BlackBerry Plans Comeback Based on Security, Enterprise Services

NEWS ANALYSIS: Battered device maker BlackBerry plans to get closer to its core customers while building strengths that range far beyond mobile devices into security and the Internet of things.

BlackBerry Comeback Plans

BlackBerry's plans for the future include finding ways to grow closer to its existing customers and to build on the company's existing strengths, according to a senior BlackBerry executive.

In a wide-ranging interview, John Sims, president of Global Enterprise Solutions for BlackBerry, told eWEEK that the company's strength and its future growth depend on four pillars.

He said those pillars include its device business, including its existing BlackBerry devices and a series of new devices to come. The company's QNX operating system, which is at the core of BlackBerry 10 devices as well as in a vast collection of devices ranging from automobiles to medical equipment, will for the second pillar, he said.

BlackBerry Messenger, the secure, encrypted, text messaging system that already drives would-be hackers nuts, is going to become a more important part of the company's operations when the messenger supports Windows Phone, iOS and Android devices. Sims said that BBM will be enhanced and become even more secure, and that it will support logging to meet compliance requirements.

The fourth pillar is BlackBerry Enterprise Service, the company's device security, application and content management platform, which Sims said will be enhanced to support the Internet of things and a wide range of other devices. BES will be strengthened to support stronger security and will build on existing work with government users to deliver a higher level of security than BlackBerry already supports for its corporate customers.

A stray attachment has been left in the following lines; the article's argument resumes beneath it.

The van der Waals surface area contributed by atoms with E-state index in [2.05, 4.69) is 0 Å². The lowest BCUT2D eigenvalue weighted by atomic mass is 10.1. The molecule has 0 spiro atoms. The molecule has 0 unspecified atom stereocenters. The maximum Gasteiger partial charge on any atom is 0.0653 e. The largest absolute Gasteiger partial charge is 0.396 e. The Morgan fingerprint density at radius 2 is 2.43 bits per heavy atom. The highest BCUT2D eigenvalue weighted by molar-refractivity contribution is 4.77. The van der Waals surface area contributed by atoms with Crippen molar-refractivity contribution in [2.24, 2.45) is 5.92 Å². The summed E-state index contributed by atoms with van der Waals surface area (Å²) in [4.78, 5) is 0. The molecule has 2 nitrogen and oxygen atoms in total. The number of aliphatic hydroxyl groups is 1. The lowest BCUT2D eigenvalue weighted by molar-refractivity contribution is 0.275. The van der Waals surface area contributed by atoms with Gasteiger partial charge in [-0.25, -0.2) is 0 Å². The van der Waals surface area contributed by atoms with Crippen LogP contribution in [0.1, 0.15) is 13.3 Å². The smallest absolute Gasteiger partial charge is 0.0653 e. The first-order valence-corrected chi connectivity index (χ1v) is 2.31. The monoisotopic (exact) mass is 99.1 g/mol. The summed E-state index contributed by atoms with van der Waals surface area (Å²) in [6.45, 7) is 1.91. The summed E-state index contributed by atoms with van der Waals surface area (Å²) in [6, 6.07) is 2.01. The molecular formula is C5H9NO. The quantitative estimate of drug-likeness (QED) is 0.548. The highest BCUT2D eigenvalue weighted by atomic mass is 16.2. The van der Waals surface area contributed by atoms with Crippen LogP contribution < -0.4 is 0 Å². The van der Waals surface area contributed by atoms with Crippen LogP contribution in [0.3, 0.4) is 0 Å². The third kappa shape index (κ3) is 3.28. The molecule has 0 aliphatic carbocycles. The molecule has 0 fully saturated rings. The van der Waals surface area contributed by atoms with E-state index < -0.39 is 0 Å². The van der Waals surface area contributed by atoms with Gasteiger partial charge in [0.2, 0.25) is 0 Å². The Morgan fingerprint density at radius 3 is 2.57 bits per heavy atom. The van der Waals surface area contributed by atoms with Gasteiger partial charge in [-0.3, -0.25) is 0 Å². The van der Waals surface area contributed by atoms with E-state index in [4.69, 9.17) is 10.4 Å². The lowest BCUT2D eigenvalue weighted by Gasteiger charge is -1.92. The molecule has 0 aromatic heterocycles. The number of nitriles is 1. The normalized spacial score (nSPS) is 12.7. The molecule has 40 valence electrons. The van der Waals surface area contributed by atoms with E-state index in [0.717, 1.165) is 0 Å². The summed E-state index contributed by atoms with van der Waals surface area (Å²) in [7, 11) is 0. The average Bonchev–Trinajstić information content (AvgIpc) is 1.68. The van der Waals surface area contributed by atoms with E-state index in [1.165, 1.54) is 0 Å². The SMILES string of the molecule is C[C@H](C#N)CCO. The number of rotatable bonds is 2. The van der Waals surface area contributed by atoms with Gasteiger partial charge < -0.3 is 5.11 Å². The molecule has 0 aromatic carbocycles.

Part of the plan for BlackBerry's growth is to open up the company's APIs so that customers can build applications that work with BES and other BlackBerry products. The company is also working on a set of voluntary standards for communications with devices using BES. Sims noted that devices used in a variety of industries already run QNX, so incorporating BES as a management solution would be fairly straightforward.

If all of these plans sound ambitious, it's important to remember that BlackBerry is nowhere as weak as some who would quote current smartphone sales figures might have you believe. According to a recent Gartner study, BlackBerry still has about 26 percent of the enterprise market. In addition, BlackBerry is still the device of choice in markets where compliance and security are required.

Sims also noted that BlackBerry is the only device maker that fully supports Gartner's COPE (corporate owned personally enabled) model for the mobile workforce. He said that the company plans to provide more capabilities to corporate users, including such things as secure voice communications.

"This is important in the energy industry," Sims said, noting that exploration teams sometimes venture into areas that aren't especially friendly. "You need something more secure than GSM," he said.

Sims also said that BlackBerry is working on a number of new devices aimed specifically at growth markets. The BlackBerry Z3, which was just introduced into Indonesia is one of those. It's a mid-priced smartphone that runs BBOS10 and currently supports 3G communications.

Wayne Rash

Wayne Rash

Wayne Rash is a freelance writer and editor with a 35 year history covering technology. He’s a frequent speaker on business, technology issues and enterprise computing. He covers Washington and...